PARIS: Since Russia’s invasion of Ukraine, the list of Europe’s woes keeps growing as it battles rising food and energy prices and continued disruption caused by the Covid-19 pandemic.
From political upheaval to battered industries and the threat of a migration crisis, European leaders face myriad threats to the stability and prosperity of the old continent. Here is an overview:
Europe’s population is under increasing pressure as the war in Ukraine stokes energy and food price rises and inflation generally accelerates.
A study by the insurance company Allianz Trade believes “the worst is to come” in terms of food prices, with an average increase of 243 euros ($260) in an individual’s food budget per year in the European Union.
“In the medium term, the cost of living crisis raises demands on governments to mitigate some of the impact,” said Laurence Allan, the director of Country Risk Europe at S&P Global Market Intelligence.
Europeans may turn to radical politics, particularly if governments implement austerity measures.
The 2008 financial crisis was “the catalyst for the expansion of so-called anti-system politics”, said Allan.
Traditional parties were suddenly faced with multi-fronted challenges to their dominance, with the emergence of parties such as Syriza in Greece, Five Star and Lega in Italy and Podemos in Spain, Allan added.
In France, “the three main political forces are now the centre, the far left and the far right”, said Agathe Demarais, global forecasting director at The Economist Intelligence Unit (EIU).
Both the far left and the far right in France have made purchasing power their main theme during the April presidential elections and for the upcoming June parliamentary polls.
Western sanctions imposed on Russia’s economy aim to cut off the country’s income funding the war, but also inadvertently harm Europe’s economy.
“The sanctions against Russia mostly weigh on the European Union, are beneficial to China and don’t cost the US anything,” said France’s former ambassador to Russia Jean de Gliniasty in the monthly French Journal of National Defence (RDN).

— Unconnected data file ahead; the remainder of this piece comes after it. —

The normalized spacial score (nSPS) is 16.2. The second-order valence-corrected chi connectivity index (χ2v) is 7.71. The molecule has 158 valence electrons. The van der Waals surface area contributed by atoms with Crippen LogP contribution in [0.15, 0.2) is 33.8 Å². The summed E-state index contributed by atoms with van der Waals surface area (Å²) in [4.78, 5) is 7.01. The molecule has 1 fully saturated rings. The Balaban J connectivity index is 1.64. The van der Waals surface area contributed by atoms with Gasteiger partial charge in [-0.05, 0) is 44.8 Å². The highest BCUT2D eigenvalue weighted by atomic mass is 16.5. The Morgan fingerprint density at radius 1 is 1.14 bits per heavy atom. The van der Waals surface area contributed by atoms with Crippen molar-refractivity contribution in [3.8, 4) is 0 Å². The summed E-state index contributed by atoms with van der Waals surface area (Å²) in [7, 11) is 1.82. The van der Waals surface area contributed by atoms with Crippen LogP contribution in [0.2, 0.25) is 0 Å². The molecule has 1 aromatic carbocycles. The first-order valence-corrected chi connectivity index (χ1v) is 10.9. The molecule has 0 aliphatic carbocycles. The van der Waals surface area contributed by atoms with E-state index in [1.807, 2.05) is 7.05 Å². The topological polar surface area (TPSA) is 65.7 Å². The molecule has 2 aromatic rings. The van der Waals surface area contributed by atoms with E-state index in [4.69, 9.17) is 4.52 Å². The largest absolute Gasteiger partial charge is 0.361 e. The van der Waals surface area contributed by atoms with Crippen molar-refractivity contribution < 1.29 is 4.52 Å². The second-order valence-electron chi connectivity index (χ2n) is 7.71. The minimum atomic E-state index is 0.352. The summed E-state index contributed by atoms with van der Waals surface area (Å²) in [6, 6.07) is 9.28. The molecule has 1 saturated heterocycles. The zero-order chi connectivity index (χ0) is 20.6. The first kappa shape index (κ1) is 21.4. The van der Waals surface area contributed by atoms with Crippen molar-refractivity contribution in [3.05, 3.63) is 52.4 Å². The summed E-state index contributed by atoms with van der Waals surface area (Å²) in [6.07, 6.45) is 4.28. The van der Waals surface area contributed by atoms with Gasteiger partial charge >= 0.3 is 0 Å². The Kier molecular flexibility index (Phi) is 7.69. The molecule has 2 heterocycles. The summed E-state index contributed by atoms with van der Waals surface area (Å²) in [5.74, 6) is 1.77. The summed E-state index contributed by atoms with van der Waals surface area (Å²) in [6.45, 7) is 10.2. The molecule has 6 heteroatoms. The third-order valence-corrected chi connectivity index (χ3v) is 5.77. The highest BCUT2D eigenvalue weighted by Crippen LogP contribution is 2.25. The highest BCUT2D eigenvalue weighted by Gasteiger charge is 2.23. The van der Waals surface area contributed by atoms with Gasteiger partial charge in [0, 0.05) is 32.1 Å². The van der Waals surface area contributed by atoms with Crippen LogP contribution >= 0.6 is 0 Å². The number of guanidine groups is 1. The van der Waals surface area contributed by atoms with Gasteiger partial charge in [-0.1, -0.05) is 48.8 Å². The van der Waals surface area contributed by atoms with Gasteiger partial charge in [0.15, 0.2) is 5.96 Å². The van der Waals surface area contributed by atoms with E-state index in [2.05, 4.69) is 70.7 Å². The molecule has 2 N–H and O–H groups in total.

The German car industry is in particularly deep waters.
Already hit by shortages of semiconductors due to Covid-19 shutdowns, Germany’s auto industry is also facing “rising prices, particularly of metals, due to the Ukraine war,” said Demarais.
“On top of that they are very exposed to the Russian market,” she added. Airbus buys half of its titanium from the Russian company VSMPO-Avisma, but is looking for alternatives.
Boeing buys a third of its titanium from Russia but said in March that it would no longer be dealing with VSMPO.
Dwarfed by China on one side and the US on the other, European industries will have to invest massively to preserve a form of financial autonomy – made more difficult by pressure to increase pay to limit inflation.
Meanwhile China’s zero-Covid strategy, which involves rapid lockdowns, mass testing and long quarantines to try and eliminate infections, has added to disturbances of world trade.
The Ukraine war and Western sanctions on Moscow are disrupting supplies of wheat, fertiliser and other goods, compounding difficulties faced by Africa and potentially leading to increased migration.
In case of a huge influx, “disagreements are on the horizon” between European countries which would echo the 2015 crisis sparked by the arrival of Syrian refugees, said Demarais.
“The subject will be politically instrumentalised by some movements”, with uncertain consequences, said Allan, pointing to Spain, where a fragile coalition is in power and where general elections are due in 2023.
“In a context of high inflation, tensions can restructure the European political landscape,” said Elvire Fabry, a researcher on Europe at the Paris-based think-tank Jacques Delors Institute.
Disagreements between European leaders over how to handle the war against Ukraine are also simmering under the surface.
“Despite the talk of European unity, there are fractures, we can see it in the facts,” said Jean-Marc Balencie, a French geopolitical analyst and author of the Uncertain Horizons blog.
The EU agreed earlier in the week on an embargo on Russian crude oil imports, but Hungary, Slovakia and the Czech Republic secured exemptions.
Beyond the war, Eastern European countries in particular “are virulently questioning the Franco-German dominance, which is at risk of fracturing the EU in the long term”, said Balencie.